I have also read of where a wife saw her husband off on the train and sent a postcard to the butcher requesting her afternoon meat delivery. Another favourite remark was, “Here is another one for your collection”.


In 1902, in a Picture Postcard magazine, there was a competition for the largest postcard collection and the prize offered by Raphael Tuck was £1,000, the equivalent to £120,000 today. The winner had collected 20,354 in an 18 month period.


Bognor had its fair share of postcard photographers and publishers, covering a range of scenes and events.


The range of postcard producers in the 20th century included R. Briant Burgess, Cleeves, King and Wilson, Lawrence Wood, W.P. Marsh, Donald Massey, Webster and Webb and more who produced just a few cards.


We should be careful when viewing postcards. One clearly shows a very early view of Bognor dated 1815 – that is the view of course, not when the postcard was produced.


Some are titled incorrectly, and I have a number that show areas of the town such as The Royal Hotel, named as Blake’s Road, Felpham, or another showing London Road purporting it to be Station Road, so local historians beware.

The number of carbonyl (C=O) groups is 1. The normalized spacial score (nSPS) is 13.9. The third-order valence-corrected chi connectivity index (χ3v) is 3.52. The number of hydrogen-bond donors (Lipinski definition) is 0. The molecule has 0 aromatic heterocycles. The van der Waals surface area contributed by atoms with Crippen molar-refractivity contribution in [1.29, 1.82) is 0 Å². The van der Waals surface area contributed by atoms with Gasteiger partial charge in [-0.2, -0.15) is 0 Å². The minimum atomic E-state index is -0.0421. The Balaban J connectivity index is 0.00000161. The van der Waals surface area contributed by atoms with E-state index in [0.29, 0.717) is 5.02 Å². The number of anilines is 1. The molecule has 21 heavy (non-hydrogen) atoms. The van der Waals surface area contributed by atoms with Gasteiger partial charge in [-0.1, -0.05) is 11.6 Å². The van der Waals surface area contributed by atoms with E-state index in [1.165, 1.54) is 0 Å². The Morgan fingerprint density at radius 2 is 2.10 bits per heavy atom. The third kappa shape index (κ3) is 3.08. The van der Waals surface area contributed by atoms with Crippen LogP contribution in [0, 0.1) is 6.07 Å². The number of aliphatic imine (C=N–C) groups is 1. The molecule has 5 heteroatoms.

A large number of cards were produced to commemorate the visit of King George V during his convalescence in Bognor, produced to enable the visitor to report home that they had been to see the King, or at least the house in which he stayed.


Many of these cards were produced to raise funds. One by Kodak was to devote all the profits to the King Edward Hospital Fund of which King George was a patron.


Postcard producers have always dreamed of being in a position to link views and national events to increase their sales and those in Bognor really took the opportunity to do so at this time.


Advertising cards also had their place, and E & O Carter, whose shop was situated in the High Street, produced such a card.


The one I have in my collection was typed and sent to a customer with the message:“We are not sure if it is white or light cream No. 3 Star Sylko you require, we have just received light cream 739.” Service from a bygone age!


We have also had our share of disasters, with the shipwreck at Aldwick to the numerous high seas and flooding that were recorded onto locally produced cards.


Air views of any place are always interesting, and a view of the centre of Bognor clearly shows St John’s church, the Pavilion and Waterloo Square, before the bowling green arrived.


This type of card is invaluable today to the local historian, providing a snapshot of the area at a particular time.


The comic postcards were also well sought out by the holidaymaker, from the point of view of humour, but also because many cards invariably had a small lift up flap from where 10 to 12 fold-up views of their chosen holiday destination would emerge.


These provided more views of their holiday destination and were eagerly awaited by those at home.